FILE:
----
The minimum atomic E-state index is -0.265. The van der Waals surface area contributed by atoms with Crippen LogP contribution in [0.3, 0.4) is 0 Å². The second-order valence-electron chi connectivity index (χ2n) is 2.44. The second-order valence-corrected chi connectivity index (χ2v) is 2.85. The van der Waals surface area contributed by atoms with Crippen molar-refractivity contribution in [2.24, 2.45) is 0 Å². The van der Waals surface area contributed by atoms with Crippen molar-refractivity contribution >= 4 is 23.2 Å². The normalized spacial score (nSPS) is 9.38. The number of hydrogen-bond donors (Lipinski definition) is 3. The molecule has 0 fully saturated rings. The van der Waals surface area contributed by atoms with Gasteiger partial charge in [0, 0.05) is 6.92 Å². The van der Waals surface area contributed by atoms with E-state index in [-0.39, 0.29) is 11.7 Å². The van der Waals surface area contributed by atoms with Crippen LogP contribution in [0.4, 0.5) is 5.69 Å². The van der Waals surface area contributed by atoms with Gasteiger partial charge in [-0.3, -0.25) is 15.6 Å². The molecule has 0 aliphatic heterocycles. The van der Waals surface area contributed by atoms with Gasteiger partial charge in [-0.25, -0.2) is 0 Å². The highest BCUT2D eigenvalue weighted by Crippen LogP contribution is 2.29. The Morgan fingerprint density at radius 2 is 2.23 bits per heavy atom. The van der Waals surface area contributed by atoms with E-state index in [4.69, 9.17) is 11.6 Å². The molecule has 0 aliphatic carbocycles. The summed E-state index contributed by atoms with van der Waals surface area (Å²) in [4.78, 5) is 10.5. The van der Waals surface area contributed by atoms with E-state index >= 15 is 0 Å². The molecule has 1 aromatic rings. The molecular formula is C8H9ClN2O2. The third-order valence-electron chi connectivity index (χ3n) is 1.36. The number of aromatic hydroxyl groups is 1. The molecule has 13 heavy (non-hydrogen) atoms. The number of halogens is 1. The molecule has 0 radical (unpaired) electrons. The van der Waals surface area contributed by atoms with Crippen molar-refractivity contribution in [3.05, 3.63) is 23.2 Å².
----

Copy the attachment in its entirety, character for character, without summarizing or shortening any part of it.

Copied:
The minimum atomic E-state index is -0.265. The van der Waals surface area contributed by atoms with Crippen LogP contribution in [0.3, 0.4) is 0 Å². The second-order valence-electron chi connectivity index (χ2n) is 2.44. The second-order valence-corrected chi connectivity index (χ2v) is 2.85. The van der Waals surface area contributed by atoms with Crippen molar-refractivity contribution in [2.24, 2.45) is 0 Å². The van der Waals surface area contributed by atoms with Crippen molar-refractivity contribution >= 4 is 23.2 Å². The normalized spacial score (nSPS) is 9.38. The number of hydrogen-bond donors (Lipinski definition) is 3. The molecule has 0 fully saturated rings. The van der Waals surface area contributed by atoms with Gasteiger partial charge in [0, 0.05) is 6.92 Å². The van der Waals surface area contributed by atoms with E-state index in [-0.39, 0.29) is 11.7 Å². The van der Waals surface area contributed by atoms with Crippen LogP contribution in [0.4, 0.5) is 5.69 Å². The van der Waals surface area contributed by atoms with Gasteiger partial charge in [-0.3, -0.25) is 15.6 Å². The molecule has 0 aliphatic heterocycles. The van der Waals surface area contributed by atoms with Gasteiger partial charge in [-0.25, -0.2) is 0 Å². The highest BCUT2D eigenvalue weighted by Crippen LogP contribution is 2.29. The Morgan fingerprint density at radius 2 is 2.23 bits per heavy atom. The van der Waals surface area contributed by atoms with E-state index in [4.69, 9.17) is 11.6 Å². The molecule has 0 aliphatic carbocycles. The summed E-state index contributed by atoms with van der Waals surface area (Å²) in [4.78, 5) is 10.5. The van der Waals surface area contributed by atoms with E-state index >= 15 is 0 Å². The molecule has 1 aromatic rings. The molecular formula is C8H9ClN2O2. The third-order valence-electron chi connectivity index (χ3n) is 1.36. The number of aromatic hydroxyl groups is 1. The molecule has 13 heavy (non-hydrogen) atoms. The number of halogens is 1. The molecule has 0 radical (unpaired) electrons. The van der Waals surface area contributed by atoms with Crippen molar-refractivity contribution in [3.05, 3.63) is 23.2 Å².